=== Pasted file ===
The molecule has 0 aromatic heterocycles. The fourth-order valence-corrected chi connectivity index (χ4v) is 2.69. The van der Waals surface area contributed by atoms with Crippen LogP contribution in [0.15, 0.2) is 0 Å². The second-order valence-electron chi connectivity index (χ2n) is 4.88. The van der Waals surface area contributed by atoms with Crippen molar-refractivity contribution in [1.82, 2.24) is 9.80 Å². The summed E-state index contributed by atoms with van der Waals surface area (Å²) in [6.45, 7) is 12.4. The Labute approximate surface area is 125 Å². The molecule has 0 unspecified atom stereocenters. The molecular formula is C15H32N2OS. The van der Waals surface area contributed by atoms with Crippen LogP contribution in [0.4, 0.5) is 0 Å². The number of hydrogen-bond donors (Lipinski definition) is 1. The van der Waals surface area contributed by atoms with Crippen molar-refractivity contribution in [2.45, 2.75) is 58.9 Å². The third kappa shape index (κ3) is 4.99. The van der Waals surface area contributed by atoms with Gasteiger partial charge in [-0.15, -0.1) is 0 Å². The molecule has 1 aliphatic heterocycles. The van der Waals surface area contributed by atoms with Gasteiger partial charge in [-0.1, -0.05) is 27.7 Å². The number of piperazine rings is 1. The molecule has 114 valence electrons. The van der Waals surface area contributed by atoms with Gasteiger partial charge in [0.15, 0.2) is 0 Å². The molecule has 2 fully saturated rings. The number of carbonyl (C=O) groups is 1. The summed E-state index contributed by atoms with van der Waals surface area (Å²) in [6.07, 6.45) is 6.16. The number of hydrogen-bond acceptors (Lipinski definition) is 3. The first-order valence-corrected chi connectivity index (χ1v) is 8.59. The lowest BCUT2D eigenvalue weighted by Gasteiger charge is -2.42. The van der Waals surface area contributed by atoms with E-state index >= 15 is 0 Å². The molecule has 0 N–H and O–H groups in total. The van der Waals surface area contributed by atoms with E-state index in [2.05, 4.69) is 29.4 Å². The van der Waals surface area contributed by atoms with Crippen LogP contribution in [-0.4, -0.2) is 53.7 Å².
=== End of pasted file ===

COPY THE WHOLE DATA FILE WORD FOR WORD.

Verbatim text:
The molecule has 0 aromatic heterocycles. The fourth-order valence-corrected chi connectivity index (χ4v) is 2.69. The van der Waals surface area contributed by atoms with Crippen LogP contribution in [0.15, 0.2) is 0 Å². The second-order valence-electron chi connectivity index (χ2n) is 4.88. The van der Waals surface area contributed by atoms with Crippen molar-refractivity contribution in [1.82, 2.24) is 9.80 Å². The summed E-state index contributed by atoms with van der Waals surface area (Å²) in [6.45, 7) is 12.4. The Labute approximate surface area is 125 Å². The molecule has 0 unspecified atom stereocenters. The molecular formula is C15H32N2OS. The van der Waals surface area contributed by atoms with Crippen LogP contribution in [0.4, 0.5) is 0 Å². The number of hydrogen-bond donors (Lipinski definition) is 1. The van der Waals surface area contributed by atoms with Crippen molar-refractivity contribution in [2.45, 2.75) is 58.9 Å². The third kappa shape index (κ3) is 4.99. The van der Waals surface area contributed by atoms with Gasteiger partial charge in [-0.15, -0.1) is 0 Å². The molecule has 1 aliphatic heterocycles. The van der Waals surface area contributed by atoms with Gasteiger partial charge in [-0.1, -0.05) is 27.7 Å². The number of piperazine rings is 1. The molecule has 114 valence electrons. The van der Waals surface area contributed by atoms with Gasteiger partial charge in [0.15, 0.2) is 0 Å². The molecule has 2 fully saturated rings. The number of carbonyl (C=O) groups is 1. The summed E-state index contributed by atoms with van der Waals surface area (Å²) in [6.07, 6.45) is 6.16. The number of hydrogen-bond acceptors (Lipinski definition) is 3. The first-order valence-corrected chi connectivity index (χ1v) is 8.59. The lowest BCUT2D eigenvalue weighted by Gasteiger charge is -2.42. The van der Waals surface area contributed by atoms with E-state index >= 15 is 0 Å². The molecule has 0 N–H and O–H groups in total. The van der Waals surface area contributed by atoms with E-state index in [2.05, 4.69) is 29.4 Å². The van der Waals surface area contributed by atoms with Crippen LogP contribution in [-0.4, -0.2) is 53.7 Å².